Finally finding his path

New Turner Middle School athletic director Steve Frye’s path led him to Berthoud

By Bob McDonnell
The Surveyor

Turner Middle School athletic director and dean of students, Steve Frye, with the help of daughters, Victoria and Violet, get ready for the new school year. Bob McDonnell / The Surveyor

Turner Middle School athletic director and dean of students, Steve Frye, with the help of daughters, Victoria and Violet, get ready for the
new school year.
Bob McDonnell / The Surveyor

Anyone who meets Steve Frye, the new athlete director at Turner Middle School (TMS) immediately realizes he has two passions in life — kids and sports. This makes him a great fit for the job at TMS.

Frye’s route to become both the athletic director and dean of students is not a straight line. He had some detours along the way.

His family moved to Loveland in 1983. Frye attended grade school, middle school and then graduated from Loveland High School (LHS) in 1998. “I’m a Thompson (school district) product all the way,” he proclaims proudly.

Frye attended the University of Idaho on a football scholarship. After one year there, he transferred to the University of Northern Colorado (UNC) in Greeley. He stayed at UNC, completing his degree serving as graduate assistant under Coach Kay Dalton. He coached the team’s defensive line.

A change he terms as a coaching shift at UNC caused Frye to leave the school and work in the private sector. He did outside sales for 11 years.

Frye remembers the day, while working, he realized he was not happy doing sales. “I was successful but hollow,” Frye said. He also realized his real passion was for leading and working with young people. So, at age 27, Frye decided to go back into football.

Frye visited the Colorado Ice Indoor Football team. He says, “I told them I wanted to play football.” The Ice signed him to play after a tryout. It was a good decision for both the team and Frye. He played for three years, including two all-star games.

This renewed Frye’s desire to get back into sports. An opening at Fort Collins High School caught his eye. LHS standout athlete Dave McCloughan heard of Frye’s plans. McCloughan coached Frye at LHS. He told Frye Loveland would be better for him.

So, in 2012, Frye joined the LHS football coaching staff, with John Poovey as the head coach.

Frye also took a leap of faith and became a substitute teacher in the Thompson District. He said it now seems ironic his first assignment as a sub was at TMS. “I walked into the building that day and never left,” he said. Frye acknowledges and thanks then TMS Principal Bill Siebers for giving him that first job.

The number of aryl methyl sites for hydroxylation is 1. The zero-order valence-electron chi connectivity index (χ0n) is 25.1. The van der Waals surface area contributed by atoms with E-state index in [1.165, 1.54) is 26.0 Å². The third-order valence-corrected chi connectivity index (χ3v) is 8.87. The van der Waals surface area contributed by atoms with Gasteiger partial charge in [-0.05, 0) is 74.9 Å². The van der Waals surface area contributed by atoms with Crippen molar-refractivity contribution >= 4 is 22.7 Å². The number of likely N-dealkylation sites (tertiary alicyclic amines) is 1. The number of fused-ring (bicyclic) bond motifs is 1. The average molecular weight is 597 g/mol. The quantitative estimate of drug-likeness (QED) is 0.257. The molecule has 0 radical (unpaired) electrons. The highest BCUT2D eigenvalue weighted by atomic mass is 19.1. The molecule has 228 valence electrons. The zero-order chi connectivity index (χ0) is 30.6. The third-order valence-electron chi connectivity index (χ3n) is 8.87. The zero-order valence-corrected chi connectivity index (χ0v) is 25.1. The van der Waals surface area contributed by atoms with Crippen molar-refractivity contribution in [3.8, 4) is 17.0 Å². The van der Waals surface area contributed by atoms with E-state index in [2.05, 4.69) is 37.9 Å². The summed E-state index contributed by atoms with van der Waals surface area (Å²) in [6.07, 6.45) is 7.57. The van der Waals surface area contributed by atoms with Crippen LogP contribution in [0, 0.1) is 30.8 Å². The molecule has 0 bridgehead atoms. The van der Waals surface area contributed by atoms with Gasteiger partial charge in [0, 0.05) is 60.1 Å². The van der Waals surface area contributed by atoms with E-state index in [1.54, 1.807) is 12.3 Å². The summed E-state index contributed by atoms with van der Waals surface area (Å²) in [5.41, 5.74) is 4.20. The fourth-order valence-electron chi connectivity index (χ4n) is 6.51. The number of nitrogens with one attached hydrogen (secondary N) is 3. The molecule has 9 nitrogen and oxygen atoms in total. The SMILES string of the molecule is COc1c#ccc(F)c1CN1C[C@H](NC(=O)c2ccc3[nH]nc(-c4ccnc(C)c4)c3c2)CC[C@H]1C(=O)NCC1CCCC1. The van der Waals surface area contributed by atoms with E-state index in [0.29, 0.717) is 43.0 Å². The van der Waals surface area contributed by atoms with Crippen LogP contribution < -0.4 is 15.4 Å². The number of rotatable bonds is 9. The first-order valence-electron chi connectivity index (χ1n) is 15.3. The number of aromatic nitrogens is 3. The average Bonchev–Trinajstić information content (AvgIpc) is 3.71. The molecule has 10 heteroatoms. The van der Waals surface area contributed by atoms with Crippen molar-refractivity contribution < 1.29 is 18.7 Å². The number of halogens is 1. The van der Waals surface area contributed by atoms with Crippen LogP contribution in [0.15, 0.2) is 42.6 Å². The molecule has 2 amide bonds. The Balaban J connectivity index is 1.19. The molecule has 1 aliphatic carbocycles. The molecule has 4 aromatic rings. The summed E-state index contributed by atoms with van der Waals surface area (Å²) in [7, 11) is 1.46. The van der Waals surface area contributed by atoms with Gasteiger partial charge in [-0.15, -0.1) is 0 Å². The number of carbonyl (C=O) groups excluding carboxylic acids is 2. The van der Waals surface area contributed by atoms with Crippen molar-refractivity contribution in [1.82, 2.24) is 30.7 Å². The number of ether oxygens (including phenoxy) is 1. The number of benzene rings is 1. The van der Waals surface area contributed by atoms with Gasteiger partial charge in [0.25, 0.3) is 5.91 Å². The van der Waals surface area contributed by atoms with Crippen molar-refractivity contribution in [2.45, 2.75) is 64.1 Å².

To become eligible for full-time employment in the district, Frye spent most Saturdays for a year in Greeley at the Board of Cooperative Education (BOCES) office taking classes. After completing these classes, he attained his teacher’s license. Last year Frye was signed as the full-time physical education teacher at TMS.

Frye is excited about his new position as athletic director and dean of students at TMS. He will still be in the classroom teaching physical education. The before-school muscle lab, which Frye started, will continue. He has plans to expand it this year too.

Looking at the coming year, Frye mentioned the TMS wrestling team. He coached this group in his first year at the school. He recalls starting with six students coming out for wrestling. Frye’s face lights up when he says this year he hopes for 50 wrestlers.

In the past, Frye has been involved with coaching Berthoud High School (BHS) football. After accepting his new role at TMS, Frye decided not to coach at BHS this year. He says he wants to focus all his efforts on the new job. He has not ruled out the possibility of someday returning to the BHS coaching staff.

When asked what coach or athletic director helped him mold his style, Frye answered, “All of them.” He mentions the influence of UNC’s Jim Fallus and Jay Heinrichs. Additionally, he noted that LHS Athletic Director Gene Alvine was outstanding as well as his replacement Devin Anderson.

Frye is spending time this summer prepping for his new job. He can be seen in the halls and in the gym at TMS frequently. Some days his two young girls Victoria and Violet accompany him. Frye’s wife Christine is a pediatric occupational therapist, so the girls like to tag along with their dad during the summer.

Frye is grateful for the chance to live out his dream of being an educator and coach. He summed up his route from high school athlete to his current role at TMS in one sentence − “The Berthoud community saved me.” He is back on the path of doing what he loves.